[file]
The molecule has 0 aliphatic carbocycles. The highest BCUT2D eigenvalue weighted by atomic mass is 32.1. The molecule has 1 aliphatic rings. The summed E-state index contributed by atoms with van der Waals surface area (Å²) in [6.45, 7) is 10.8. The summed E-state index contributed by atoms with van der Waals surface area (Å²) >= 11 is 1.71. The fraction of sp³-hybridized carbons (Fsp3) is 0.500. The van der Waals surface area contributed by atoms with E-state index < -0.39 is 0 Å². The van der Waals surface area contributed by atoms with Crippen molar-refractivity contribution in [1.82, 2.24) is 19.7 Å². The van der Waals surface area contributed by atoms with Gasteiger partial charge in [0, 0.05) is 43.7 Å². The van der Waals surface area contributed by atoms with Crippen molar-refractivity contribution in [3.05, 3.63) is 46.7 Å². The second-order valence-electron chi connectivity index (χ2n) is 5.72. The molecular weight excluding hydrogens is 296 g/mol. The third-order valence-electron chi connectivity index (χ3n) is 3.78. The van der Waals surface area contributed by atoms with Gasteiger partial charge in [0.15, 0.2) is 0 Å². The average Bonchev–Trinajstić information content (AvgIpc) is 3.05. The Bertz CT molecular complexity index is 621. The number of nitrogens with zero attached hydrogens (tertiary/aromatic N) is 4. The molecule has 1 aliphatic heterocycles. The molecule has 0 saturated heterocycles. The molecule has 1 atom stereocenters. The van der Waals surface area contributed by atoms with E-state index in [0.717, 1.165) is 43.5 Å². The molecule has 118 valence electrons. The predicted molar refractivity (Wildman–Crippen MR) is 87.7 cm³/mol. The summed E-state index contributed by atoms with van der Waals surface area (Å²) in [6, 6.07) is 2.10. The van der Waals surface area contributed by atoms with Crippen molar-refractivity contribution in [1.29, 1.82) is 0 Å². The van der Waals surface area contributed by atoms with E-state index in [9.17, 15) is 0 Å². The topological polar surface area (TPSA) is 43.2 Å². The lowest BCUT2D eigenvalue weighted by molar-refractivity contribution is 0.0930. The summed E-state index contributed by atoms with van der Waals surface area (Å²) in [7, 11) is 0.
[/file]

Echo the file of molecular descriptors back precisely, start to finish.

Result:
The molecule has 0 aliphatic carbocycles. The highest BCUT2D eigenvalue weighted by atomic mass is 32.1. The molecule has 1 aliphatic rings. The summed E-state index contributed by atoms with van der Waals surface area (Å²) in [6.45, 7) is 10.8. The summed E-state index contributed by atoms with van der Waals surface area (Å²) >= 11 is 1.71. The fraction of sp³-hybridized carbons (Fsp3) is 0.500. The van der Waals surface area contributed by atoms with E-state index < -0.39 is 0 Å². The van der Waals surface area contributed by atoms with Crippen molar-refractivity contribution in [1.82, 2.24) is 19.7 Å². The van der Waals surface area contributed by atoms with Gasteiger partial charge in [0, 0.05) is 43.7 Å². The van der Waals surface area contributed by atoms with Crippen molar-refractivity contribution in [3.05, 3.63) is 46.7 Å². The second-order valence-electron chi connectivity index (χ2n) is 5.72. The molecular weight excluding hydrogens is 296 g/mol. The third-order valence-electron chi connectivity index (χ3n) is 3.78. The van der Waals surface area contributed by atoms with Gasteiger partial charge in [0.15, 0.2) is 0 Å². The average Bonchev–Trinajstić information content (AvgIpc) is 3.05. The Bertz CT molecular complexity index is 621. The number of nitrogens with zero attached hydrogens (tertiary/aromatic N) is 4. The molecule has 1 aliphatic heterocycles. The molecule has 0 saturated heterocycles. The molecule has 1 atom stereocenters. The van der Waals surface area contributed by atoms with E-state index in [0.717, 1.165) is 43.5 Å². The molecule has 118 valence electrons. The predicted molar refractivity (Wildman–Crippen MR) is 87.7 cm³/mol. The summed E-state index contributed by atoms with van der Waals surface area (Å²) in [6, 6.07) is 2.10. The van der Waals surface area contributed by atoms with Crippen molar-refractivity contribution in [1.29, 1.82) is 0 Å². The van der Waals surface area contributed by atoms with E-state index in [9.17, 15) is 0 Å². The topological polar surface area (TPSA) is 43.2 Å². The lowest BCUT2D eigenvalue weighted by molar-refractivity contribution is 0.0930. The summed E-state index contributed by atoms with van der Waals surface area (Å²) in [7, 11) is 0.